By Maggie Downs
The Cincinnati Enquirer
Sandy Allen couldn't sleep Wednesday night, the eve of her wedding.
Her betrothed was wired, too. They whispered until 7 a.m.
"My feelings vacillate back and forth," said Allen, 47. "I'm so excited I want to dance and sing and throw my arms around people in the street. And then there are times when I realize I don't even know where I'm supposed to stand in the ceremony."
Allen and her partner, Pam Wright, 49, sealed their union with a kiss Thursday afternoon at the First Unitarian Universalist Society of San Francisco.
The College Hill couple is among the first from Cincinnati to be married in a recent flurry of same-sex unions across the country.
They will also be among the last to be married in San Francisco.
As they stood before the minister, the California Supreme Court voted unanimously to order San Francisco Mayor Gavin Newsom to stop distributing marriage licenses to same-sex couples.
More than 3,700 gay couples have been married in the city since Feb. 12.
The gay-marriage spotlight also shone Thursday on Massachusetts, where lawmakers debated the Supreme Judicial Court's authorization to begin issuing gay marriage licenses May 17. The state was the first to deem marriages legal for same-sex couples. But Massachusetts lawmakers give preliminary approval Thursday to a constitutional amendment that would ban gay marriage but allow civil unions.
Nationally, the debate continues to rage. Several other cities followed San Francisco's lead, and President Bush said he would back a constitutional amendment that bans same-sex marriages.
Couples like Allen and Wright have been watching the news with a mixture of hope and fear.
"It's agonizing," Allen said. "You can't plan your marriage at all. The minute you hit 'enter' on Expedia.com (to purchase airline tickets), you might have just spent $500 for no reason."
The women traveled a long road to the short walk down the aisle.
They've been a couple for 14 years. Together they've raised two daughters - one a student at Ohio University, the other a senior at Walnut Hills High School. They share a small, but perfect, Cape Cod house.
"I'm a 'love grows better in little places' kind of person," Allen said.
When the couple first met, Wright was in a traditional marriage and Allen lived in Michigan. They were afraid, but in love.
"I had such a strong feeling this relationship could work, I was willing to take the risk," Allen said.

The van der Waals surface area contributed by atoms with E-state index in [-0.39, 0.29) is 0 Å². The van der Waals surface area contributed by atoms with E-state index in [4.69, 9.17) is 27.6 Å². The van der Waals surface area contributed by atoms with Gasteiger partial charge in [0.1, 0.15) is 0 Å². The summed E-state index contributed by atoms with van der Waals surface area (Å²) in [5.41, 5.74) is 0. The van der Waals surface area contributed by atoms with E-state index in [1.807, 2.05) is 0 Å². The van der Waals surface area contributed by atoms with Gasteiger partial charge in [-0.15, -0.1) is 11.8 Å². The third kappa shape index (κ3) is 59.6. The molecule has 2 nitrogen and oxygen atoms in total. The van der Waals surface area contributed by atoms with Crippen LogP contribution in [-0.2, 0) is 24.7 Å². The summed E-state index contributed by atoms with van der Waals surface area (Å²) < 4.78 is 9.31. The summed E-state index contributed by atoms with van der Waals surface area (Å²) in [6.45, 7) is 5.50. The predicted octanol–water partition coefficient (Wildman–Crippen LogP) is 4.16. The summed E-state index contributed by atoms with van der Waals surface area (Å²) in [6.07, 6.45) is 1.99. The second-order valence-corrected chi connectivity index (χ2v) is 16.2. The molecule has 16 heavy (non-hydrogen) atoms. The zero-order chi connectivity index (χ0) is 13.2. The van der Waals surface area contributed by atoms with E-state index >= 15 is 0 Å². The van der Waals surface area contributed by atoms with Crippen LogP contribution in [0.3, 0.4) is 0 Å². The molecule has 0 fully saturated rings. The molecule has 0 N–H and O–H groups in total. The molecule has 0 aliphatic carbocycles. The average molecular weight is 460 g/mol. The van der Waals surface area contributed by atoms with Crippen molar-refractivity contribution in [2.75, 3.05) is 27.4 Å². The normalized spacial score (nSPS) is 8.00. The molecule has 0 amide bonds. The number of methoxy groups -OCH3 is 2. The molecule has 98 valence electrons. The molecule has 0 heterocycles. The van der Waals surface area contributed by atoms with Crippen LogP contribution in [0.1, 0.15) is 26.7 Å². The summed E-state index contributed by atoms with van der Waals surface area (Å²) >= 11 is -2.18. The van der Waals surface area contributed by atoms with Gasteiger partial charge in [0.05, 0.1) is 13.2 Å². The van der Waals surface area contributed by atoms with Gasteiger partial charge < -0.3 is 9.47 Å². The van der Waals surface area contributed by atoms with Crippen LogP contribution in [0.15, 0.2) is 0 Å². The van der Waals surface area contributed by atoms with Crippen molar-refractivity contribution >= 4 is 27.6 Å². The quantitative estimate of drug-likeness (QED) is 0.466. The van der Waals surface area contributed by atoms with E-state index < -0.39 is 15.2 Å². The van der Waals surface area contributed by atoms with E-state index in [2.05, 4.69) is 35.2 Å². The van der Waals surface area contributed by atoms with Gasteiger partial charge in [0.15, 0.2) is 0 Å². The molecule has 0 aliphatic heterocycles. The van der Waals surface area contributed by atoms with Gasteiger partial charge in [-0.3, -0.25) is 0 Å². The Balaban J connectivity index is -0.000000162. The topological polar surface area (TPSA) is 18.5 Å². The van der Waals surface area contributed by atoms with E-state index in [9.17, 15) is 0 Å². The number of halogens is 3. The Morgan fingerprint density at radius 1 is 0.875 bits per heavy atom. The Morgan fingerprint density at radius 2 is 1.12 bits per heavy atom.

Since then, they've been active in their community. Both are nurses in Cincinnati. They are avid dancers - they taught country line dancing seven years, they run the Gay/Lesbian/Bisexual/Transgender Out and About ballroom dancing group, and they are training to dance in an upcoming Gay Games.
They are members of St. John's Unitarian Universalist Church in Clifton, a house of worship that embraces the gay community.
The congregation has been so supportive of the Allen-White nuptials, some members pulled out their checkbooks to help defray the cost of a church wedding.
"It's very exciting. There's no question in my mind that they are a couple," said Rev. Frank Carpenter of St. John's. "They are taking their destiny in their own hands."
Marriage is a big step, Carpenter said - a step he is proud to see people take seriously.
"Any marriage is important, because you're really making a serious commitment," he said. "You're not only standing in front of your friends, you're getting the body and weight of the state behind you. It's a life commitment."
For Allen, marriage legitimizes the relationship in the eyes of society.
"On a real personal level, it comes up at work all the time. People ask if I'm married, and every single time that comes up, I freeze for a second," she said. "I think they're really asking, 'Do you have a family? Do you have a partner you're going through life with? Are you happy?' To say no would be lying."
Wright called marriage "hetero privilege."
"And I didn't know what hetero privilege was until I lost it," she said, detailing the lack of legal rights between committed gay couples. "My relationship is stronger than most straight relationships I've seen. We're best friends."
The two are heading back to Cincinnati today. They didn't have the luxury of time to plan a honeymoon.
They say marriage has already solidified the bond between them.
"It's brought some new energy into the relationship," Allen said. "You think about yourself from a new perspective. I'm thinking more honestly, in newly-in-love kind of ways."
Doreen Beatrice, director of Step-N-Out dance studio in Covington, has had a number of couples spin through her doors. That includes Allen and White, who are studying international ballroom.
"A lot of wedding couples come in here, and it's very interesting to see relationships through dance," she said. "You have to be doing your own part, but you still have to work together. You have to be dancing as one."
Allen and White, she said, dance as one.
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